This precious story celebrates how love can transcend both generations and cultures. The language barrier with a foreign relative is expertly and affectionately portrayed, and both the story and its illustrations are fluidly multicultural. . . . Yan's delightful artwork has all the humor and detail and sunlight of a Pixar film. Many children will certainly relate to this sweet child with a big heart who just wants to make her elder happy-and does.
Daisy's Yeh-Yeh is visiting for the first time from China, and Daisy is so excited to meet him! She has big plans for all the fun they'll have together, like tea parties and snow angels, but when Yeh-Yeh arrives, Daisy finds him less jolly than she imagined. Throughout the week, she tries all sorts of things to get him past his grumpiness. Will she be able to make him smile before he goes home?
Kids will love this funny and heartwarming story about overcoming cultural differences and connecting across generations!
Pig-tailed Daisy and bushy-browed Yeh-Yeh's memorable expressions illuminate every page, and Daisy's sassy kitty and enchanting wardrobe (unicorn horn headband, fluffy boas and sparkling tiaras she shares with Yeh-Yeh) make for picture perfect scenarios. . . . With Yan's Pixar-ready illustrations and Moore's sweet text about familial communication, Grandpa Grumps invites smiles all around.
Love can be expressed in many different ways.
Young, bubbly Daisy eagerly awaits the arrival of her paternal grandfather from China. She’s already made a list of activities to make sure “This will be the best week ever!” When Yeh-Yeh finally arrives, Daisy notices that “Grandpa isn’t jolly”—even after she gives him a hug. “Would you like some tea?” Daisy offers. Although she arranges a full tea party complete with stuffed animals, Yeh-Yeh reacts only with a stern “Harrumph.” Undeterred, Daisy brings him one of her books to read. Yeh-Yeh attempts to communicate with Daisy, suggesting in Mandarin that she read his Chinese newspaper; misunderstanding, she takes it as a request for an art session. Yan’s cartoons have the look of modern animation; rendered in bright blended colors, they are sure to elicit giggles with their portrayals of Daisy’s failed attempts to engage her grandfather. A discouraged Daisy asks, “Mama, why is Yeh-Yeh such a grump?” Mama answers, “He shows love in other ways.” Shifting paradigms, Daisy and Yeh-Yeh finally make headway through a shared love of food (recipe appended). Daisy and her family are Chinese, and a handful of romanized Chinese appears within the well-structured text, with many Chinese characters in the illustrations. Both characters and romanized Chinese appear with their English translations on the endpapers in a decorative picture dictionary.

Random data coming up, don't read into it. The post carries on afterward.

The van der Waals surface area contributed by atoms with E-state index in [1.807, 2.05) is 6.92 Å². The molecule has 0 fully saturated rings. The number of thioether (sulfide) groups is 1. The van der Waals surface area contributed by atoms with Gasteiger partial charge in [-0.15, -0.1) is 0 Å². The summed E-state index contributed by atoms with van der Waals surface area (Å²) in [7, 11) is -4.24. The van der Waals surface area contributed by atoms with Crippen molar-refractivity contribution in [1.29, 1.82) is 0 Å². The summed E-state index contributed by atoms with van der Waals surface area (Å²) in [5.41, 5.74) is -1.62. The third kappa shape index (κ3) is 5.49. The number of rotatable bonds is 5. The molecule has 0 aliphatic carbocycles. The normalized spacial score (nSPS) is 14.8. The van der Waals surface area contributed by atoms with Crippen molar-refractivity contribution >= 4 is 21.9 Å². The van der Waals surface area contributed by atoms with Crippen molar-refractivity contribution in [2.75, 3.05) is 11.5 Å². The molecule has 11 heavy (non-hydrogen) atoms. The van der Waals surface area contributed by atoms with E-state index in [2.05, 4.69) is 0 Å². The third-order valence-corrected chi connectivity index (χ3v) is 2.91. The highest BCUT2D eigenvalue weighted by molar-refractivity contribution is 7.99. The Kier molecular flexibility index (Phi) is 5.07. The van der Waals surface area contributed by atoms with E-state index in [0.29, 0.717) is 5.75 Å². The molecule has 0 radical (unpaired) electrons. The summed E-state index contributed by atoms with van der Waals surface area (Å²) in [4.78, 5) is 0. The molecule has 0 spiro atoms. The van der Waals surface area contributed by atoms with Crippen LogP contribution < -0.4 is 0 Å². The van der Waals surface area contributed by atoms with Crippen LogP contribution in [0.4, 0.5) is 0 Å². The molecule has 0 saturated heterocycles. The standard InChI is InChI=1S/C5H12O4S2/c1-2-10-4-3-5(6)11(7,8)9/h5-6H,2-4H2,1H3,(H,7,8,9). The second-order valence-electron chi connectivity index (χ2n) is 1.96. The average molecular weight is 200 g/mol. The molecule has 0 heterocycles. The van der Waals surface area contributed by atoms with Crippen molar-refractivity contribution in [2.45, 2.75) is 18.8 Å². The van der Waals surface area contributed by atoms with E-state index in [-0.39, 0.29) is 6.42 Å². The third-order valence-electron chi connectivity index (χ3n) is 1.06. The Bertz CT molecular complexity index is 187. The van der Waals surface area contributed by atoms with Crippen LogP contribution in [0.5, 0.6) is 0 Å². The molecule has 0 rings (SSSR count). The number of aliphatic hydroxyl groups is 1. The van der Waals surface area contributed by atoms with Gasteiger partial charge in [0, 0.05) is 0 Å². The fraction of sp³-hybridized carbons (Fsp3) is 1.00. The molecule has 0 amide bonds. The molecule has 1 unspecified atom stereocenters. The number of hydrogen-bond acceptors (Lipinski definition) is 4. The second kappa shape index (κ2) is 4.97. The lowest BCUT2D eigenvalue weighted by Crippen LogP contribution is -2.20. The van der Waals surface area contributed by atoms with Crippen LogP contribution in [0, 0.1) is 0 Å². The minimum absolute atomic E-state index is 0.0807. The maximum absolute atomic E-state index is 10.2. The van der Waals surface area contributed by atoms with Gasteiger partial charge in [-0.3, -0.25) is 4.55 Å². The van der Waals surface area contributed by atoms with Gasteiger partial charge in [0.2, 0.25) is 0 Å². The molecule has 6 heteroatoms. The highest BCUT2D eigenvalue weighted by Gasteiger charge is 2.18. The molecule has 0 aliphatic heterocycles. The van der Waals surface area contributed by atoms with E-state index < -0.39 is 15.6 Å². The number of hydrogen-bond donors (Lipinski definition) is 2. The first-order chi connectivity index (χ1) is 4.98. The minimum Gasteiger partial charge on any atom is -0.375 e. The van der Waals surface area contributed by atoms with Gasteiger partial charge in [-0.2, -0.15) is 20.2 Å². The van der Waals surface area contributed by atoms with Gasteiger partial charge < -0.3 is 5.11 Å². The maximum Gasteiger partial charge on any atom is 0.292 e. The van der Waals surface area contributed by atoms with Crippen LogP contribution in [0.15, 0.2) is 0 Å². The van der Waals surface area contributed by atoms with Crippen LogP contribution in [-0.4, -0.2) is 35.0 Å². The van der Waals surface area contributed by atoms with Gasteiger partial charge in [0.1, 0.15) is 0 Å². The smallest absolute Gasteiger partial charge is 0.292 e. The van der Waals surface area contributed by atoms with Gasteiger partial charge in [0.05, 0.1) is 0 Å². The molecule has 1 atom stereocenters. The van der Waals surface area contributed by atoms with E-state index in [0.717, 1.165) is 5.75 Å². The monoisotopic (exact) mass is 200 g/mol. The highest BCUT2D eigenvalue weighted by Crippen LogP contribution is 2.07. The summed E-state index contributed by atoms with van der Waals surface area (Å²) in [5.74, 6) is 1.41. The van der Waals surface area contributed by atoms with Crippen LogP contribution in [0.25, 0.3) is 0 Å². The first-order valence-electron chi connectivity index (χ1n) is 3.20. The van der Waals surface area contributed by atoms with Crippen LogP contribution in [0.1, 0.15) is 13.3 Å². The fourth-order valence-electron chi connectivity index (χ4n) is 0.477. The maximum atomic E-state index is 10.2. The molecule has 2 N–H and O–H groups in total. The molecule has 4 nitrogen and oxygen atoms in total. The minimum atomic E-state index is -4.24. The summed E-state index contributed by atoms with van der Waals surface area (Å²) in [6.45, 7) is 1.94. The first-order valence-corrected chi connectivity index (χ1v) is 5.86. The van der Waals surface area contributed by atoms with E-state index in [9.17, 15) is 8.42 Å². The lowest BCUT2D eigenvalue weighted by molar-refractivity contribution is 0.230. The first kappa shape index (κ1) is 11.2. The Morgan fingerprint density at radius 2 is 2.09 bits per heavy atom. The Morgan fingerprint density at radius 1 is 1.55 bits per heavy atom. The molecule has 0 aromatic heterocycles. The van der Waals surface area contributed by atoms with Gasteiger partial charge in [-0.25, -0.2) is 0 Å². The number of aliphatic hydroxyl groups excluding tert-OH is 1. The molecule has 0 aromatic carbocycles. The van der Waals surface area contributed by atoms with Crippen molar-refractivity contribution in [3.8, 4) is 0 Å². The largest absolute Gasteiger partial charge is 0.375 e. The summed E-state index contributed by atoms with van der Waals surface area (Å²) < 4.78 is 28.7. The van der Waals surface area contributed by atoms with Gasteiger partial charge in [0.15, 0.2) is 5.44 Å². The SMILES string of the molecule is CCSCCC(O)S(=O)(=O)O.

Comical and heartwarming, this title should spark discussions of relationships and understanding (Picture book. 4-7)
|Publisher:||little bee books|
|Product dimensions:||8.70(w) x 11.30(h) x 0.50(d)|
|Age Range:||4 - 8 Years|